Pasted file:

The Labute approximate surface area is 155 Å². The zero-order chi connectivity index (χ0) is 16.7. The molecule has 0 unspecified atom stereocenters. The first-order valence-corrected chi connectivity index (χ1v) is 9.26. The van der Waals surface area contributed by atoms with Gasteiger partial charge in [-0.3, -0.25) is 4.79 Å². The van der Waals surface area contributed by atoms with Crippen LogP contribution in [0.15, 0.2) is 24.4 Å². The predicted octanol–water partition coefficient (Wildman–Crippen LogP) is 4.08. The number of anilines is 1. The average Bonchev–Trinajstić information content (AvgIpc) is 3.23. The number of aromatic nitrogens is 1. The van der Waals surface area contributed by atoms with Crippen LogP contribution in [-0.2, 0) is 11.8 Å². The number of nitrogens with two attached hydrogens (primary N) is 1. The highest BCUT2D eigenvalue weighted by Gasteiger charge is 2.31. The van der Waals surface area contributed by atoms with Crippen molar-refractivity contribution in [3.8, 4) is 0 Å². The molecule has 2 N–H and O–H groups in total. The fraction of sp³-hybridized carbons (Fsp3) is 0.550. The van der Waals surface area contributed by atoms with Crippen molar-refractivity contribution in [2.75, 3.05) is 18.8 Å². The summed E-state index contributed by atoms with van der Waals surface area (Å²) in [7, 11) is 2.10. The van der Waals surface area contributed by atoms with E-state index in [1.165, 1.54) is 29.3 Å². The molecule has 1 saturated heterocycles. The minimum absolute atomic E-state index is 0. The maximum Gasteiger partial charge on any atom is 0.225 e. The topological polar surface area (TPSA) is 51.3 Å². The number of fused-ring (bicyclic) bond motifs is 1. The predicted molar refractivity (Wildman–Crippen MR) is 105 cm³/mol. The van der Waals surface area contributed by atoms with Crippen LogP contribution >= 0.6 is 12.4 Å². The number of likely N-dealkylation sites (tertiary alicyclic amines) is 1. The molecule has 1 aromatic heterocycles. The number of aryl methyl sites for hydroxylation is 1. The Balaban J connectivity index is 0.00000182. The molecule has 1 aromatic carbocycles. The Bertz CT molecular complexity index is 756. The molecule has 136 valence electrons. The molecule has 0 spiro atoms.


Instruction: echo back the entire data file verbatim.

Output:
The Labute approximate surface area is 155 Å². The zero-order chi connectivity index (χ0) is 16.7. The molecule has 0 unspecified atom stereocenters. The first-order valence-corrected chi connectivity index (χ1v) is 9.26. The van der Waals surface area contributed by atoms with Gasteiger partial charge in [-0.3, -0.25) is 4.79 Å². The van der Waals surface area contributed by atoms with Crippen LogP contribution in [0.15, 0.2) is 24.4 Å². The predicted octanol–water partition coefficient (Wildman–Crippen LogP) is 4.08. The number of anilines is 1. The average Bonchev–Trinajstić information content (AvgIpc) is 3.23. The number of aromatic nitrogens is 1. The van der Waals surface area contributed by atoms with Crippen LogP contribution in [-0.2, 0) is 11.8 Å². The number of nitrogens with two attached hydrogens (primary N) is 1. The highest BCUT2D eigenvalue weighted by Gasteiger charge is 2.31. The van der Waals surface area contributed by atoms with Crippen molar-refractivity contribution in [3.8, 4) is 0 Å². The molecule has 2 N–H and O–H groups in total. The fraction of sp³-hybridized carbons (Fsp3) is 0.550. The van der Waals surface area contributed by atoms with Crippen molar-refractivity contribution in [2.75, 3.05) is 18.8 Å². The summed E-state index contributed by atoms with van der Waals surface area (Å²) in [7, 11) is 2.10. The van der Waals surface area contributed by atoms with E-state index in [1.165, 1.54) is 29.3 Å². The molecule has 1 saturated heterocycles. The minimum absolute atomic E-state index is 0. The maximum Gasteiger partial charge on any atom is 0.225 e. The topological polar surface area (TPSA) is 51.3 Å². The number of fused-ring (bicyclic) bond motifs is 1. The predicted molar refractivity (Wildman–Crippen MR) is 105 cm³/mol. The van der Waals surface area contributed by atoms with Crippen LogP contribution >= 0.6 is 12.4 Å². The number of likely N-dealkylation sites (tertiary alicyclic amines) is 1. The molecule has 1 aromatic heterocycles. The number of aryl methyl sites for hydroxylation is 1. The Balaban J connectivity index is 0.00000182. The molecule has 1 aromatic carbocycles. The Bertz CT molecular complexity index is 756. The molecule has 136 valence electrons. The molecule has 0 spiro atoms.